By: Dianna M. Gallagher, Esq.

cyber-bullyingUnder the Massachusetts Uniform Probate Code, effective March 31, 2012, a creditor of a deceased debtor must bring an action against the debtor’s estate within one year of the debtor’s date of death or else the creditor’s claim is barred. See Mass. Gen. Laws Chapter 190B, Section 3-803(a). The creditor must also, within that one-year period, serve process on the personal representative of the estate by way of in-hand service, service accepted by the personal representative, or filing a Notice of Claim with the Register of Probate. The Notice of Claim must state the name of the estate, the name and address of the creditor, the amount of the claim and the court in which the action against the estate has been brought.

The few exceptions to this short one-year statute of limitations for claims against estate include: (1) any proceeding to enforce a mortgage, pledge, or other lien upon property of the estate; (2) an action for personal injuries or death meeting certain criteria; and (3) collection of compensation for services rendered and reimbursement for expenses advanced by the personal representative or by the attorney or accountant for the personal representative of the estate. See Mass. Gen. Laws Chapter 190B, Section 3-803(d).

Unfortunately for creditors, there can be instances where an estate is not probated and a personal representative is not appointed within one year of the debtor’s date of death. In such an instance, in order to preserve its claim, the creditor would have to file a petition with the appropriate probate court for the appointment of a special personal representative, so that it could then commence an action against the estate and serve said special personal representative within the one-year period. See Mass. Gen. Laws Chapter 190B, Section 3-614. It is advisable that such a petition be filed at least several months before the expiration of the one-year period, since there is no provision tolling the limitations period while a creditor seeks to have a personal representative appointed to an estate. Additionally, it is prudent that the creditor research, to the best of its ability, the estate’s potential assets and liabilities and determine the likelihood of full or substantial payment of its claim prior to filing a petition for the appointment of a special personal representative in order to ensure that it is worth the time and expense.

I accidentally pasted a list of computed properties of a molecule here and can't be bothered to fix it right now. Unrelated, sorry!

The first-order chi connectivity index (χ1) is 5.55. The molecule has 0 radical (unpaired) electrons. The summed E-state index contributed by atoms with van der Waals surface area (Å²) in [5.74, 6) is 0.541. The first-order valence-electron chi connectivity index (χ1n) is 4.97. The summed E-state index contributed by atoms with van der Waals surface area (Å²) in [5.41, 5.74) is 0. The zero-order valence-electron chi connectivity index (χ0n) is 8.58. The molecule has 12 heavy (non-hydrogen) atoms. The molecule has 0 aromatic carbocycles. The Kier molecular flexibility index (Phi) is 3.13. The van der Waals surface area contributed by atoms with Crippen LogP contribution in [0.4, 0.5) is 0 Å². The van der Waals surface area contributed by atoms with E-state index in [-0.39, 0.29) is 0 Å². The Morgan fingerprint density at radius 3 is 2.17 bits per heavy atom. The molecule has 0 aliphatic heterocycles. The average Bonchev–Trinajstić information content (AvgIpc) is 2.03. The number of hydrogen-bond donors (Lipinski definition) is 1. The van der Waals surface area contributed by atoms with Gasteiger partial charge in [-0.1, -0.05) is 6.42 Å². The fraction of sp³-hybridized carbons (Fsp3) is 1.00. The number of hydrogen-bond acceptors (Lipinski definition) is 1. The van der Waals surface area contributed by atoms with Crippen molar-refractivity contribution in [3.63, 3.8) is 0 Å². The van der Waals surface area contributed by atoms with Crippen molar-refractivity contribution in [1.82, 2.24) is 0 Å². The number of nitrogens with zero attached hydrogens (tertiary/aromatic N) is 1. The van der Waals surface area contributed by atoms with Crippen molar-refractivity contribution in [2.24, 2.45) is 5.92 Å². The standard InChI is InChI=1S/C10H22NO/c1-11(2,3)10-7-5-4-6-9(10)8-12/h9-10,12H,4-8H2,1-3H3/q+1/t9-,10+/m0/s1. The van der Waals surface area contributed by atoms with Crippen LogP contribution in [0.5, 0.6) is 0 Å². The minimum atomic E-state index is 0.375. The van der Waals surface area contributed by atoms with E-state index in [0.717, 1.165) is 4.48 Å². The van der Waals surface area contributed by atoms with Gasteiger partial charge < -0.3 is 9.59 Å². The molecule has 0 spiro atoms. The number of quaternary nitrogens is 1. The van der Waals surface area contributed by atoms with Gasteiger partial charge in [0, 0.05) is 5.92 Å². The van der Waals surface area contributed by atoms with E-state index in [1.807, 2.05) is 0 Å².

If a creditor has missed the one-year deadline, it may still seek to obtain payment of its claim from an estate by filing a complaint in equity with the Supreme Judicial Court and filing a Notice of Claim with the Register of Probate. See Mass. Gen. Laws Chapter 190B, Section 3-803(e). In rare circumstances, if the Supreme Judicial Court finds that justice and equity require recognition of the claim and that the creditor is not chargeable with culpable neglect in not prosecuting the claim within the one-year limitations period, the Court may give the creditor judgment for the amount of his claim against the estate.

At Wynn and Wynn, we are up to date on recent legal developments and will work with you, whatever your legal needs. Call today at 1-800-852-5211 or click here to schedule a free consultation.

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